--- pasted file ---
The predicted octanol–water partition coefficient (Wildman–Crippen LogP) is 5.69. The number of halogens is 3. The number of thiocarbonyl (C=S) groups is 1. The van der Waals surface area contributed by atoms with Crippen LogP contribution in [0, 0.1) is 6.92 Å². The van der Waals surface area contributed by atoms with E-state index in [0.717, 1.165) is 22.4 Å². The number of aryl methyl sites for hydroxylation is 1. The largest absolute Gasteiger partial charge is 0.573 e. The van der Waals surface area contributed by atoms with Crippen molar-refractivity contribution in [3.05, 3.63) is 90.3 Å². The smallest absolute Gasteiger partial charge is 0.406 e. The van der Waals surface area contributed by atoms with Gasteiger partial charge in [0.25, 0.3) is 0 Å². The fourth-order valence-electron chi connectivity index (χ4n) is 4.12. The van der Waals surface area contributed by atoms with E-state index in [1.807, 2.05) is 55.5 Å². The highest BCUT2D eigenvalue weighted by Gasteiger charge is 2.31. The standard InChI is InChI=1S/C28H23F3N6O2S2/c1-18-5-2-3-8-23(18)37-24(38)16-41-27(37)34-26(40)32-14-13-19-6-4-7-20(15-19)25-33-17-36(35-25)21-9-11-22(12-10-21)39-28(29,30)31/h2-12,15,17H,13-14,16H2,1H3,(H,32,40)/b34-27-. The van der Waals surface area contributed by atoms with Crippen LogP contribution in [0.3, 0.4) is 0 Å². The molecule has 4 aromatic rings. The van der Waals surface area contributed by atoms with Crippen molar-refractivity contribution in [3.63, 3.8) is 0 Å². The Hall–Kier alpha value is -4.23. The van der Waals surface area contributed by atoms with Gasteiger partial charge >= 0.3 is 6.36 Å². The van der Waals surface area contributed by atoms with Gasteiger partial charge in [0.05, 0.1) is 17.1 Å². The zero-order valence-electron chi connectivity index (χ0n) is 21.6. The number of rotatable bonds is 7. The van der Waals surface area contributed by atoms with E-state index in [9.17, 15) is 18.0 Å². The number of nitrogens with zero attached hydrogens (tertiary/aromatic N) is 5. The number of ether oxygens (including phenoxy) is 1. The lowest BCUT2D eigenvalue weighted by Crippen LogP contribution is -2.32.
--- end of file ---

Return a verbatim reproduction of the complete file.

The predicted octanol–water partition coefficient (Wildman–Crippen LogP) is 5.69. The number of halogens is 3. The number of thiocarbonyl (C=S) groups is 1. The van der Waals surface area contributed by atoms with Crippen LogP contribution in [0, 0.1) is 6.92 Å². The van der Waals surface area contributed by atoms with E-state index in [0.717, 1.165) is 22.4 Å². The number of aryl methyl sites for hydroxylation is 1. The largest absolute Gasteiger partial charge is 0.573 e. The van der Waals surface area contributed by atoms with Crippen molar-refractivity contribution in [3.05, 3.63) is 90.3 Å². The smallest absolute Gasteiger partial charge is 0.406 e. The van der Waals surface area contributed by atoms with Gasteiger partial charge in [0.25, 0.3) is 0 Å². The fourth-order valence-electron chi connectivity index (χ4n) is 4.12. The van der Waals surface area contributed by atoms with E-state index in [1.807, 2.05) is 55.5 Å². The highest BCUT2D eigenvalue weighted by Gasteiger charge is 2.31. The standard InChI is InChI=1S/C28H23F3N6O2S2/c1-18-5-2-3-8-23(18)37-24(38)16-41-27(37)34-26(40)32-14-13-19-6-4-7-20(15-19)25-33-17-36(35-25)21-9-11-22(12-10-21)39-28(29,30)31/h2-12,15,17H,13-14,16H2,1H3,(H,32,40)/b34-27-. The van der Waals surface area contributed by atoms with Crippen LogP contribution in [0.3, 0.4) is 0 Å². The molecule has 4 aromatic rings. The van der Waals surface area contributed by atoms with Crippen molar-refractivity contribution in [3.63, 3.8) is 0 Å². The Hall–Kier alpha value is -4.23. The van der Waals surface area contributed by atoms with Gasteiger partial charge >= 0.3 is 6.36 Å². The van der Waals surface area contributed by atoms with Gasteiger partial charge in [0.05, 0.1) is 17.1 Å². The zero-order valence-electron chi connectivity index (χ0n) is 21.6. The number of rotatable bonds is 7. The van der Waals surface area contributed by atoms with E-state index in [9.17, 15) is 18.0 Å². The number of nitrogens with zero attached hydrogens (tertiary/aromatic N) is 5. The number of ether oxygens (including phenoxy) is 1. The lowest BCUT2D eigenvalue weighted by Crippen LogP contribution is -2.32.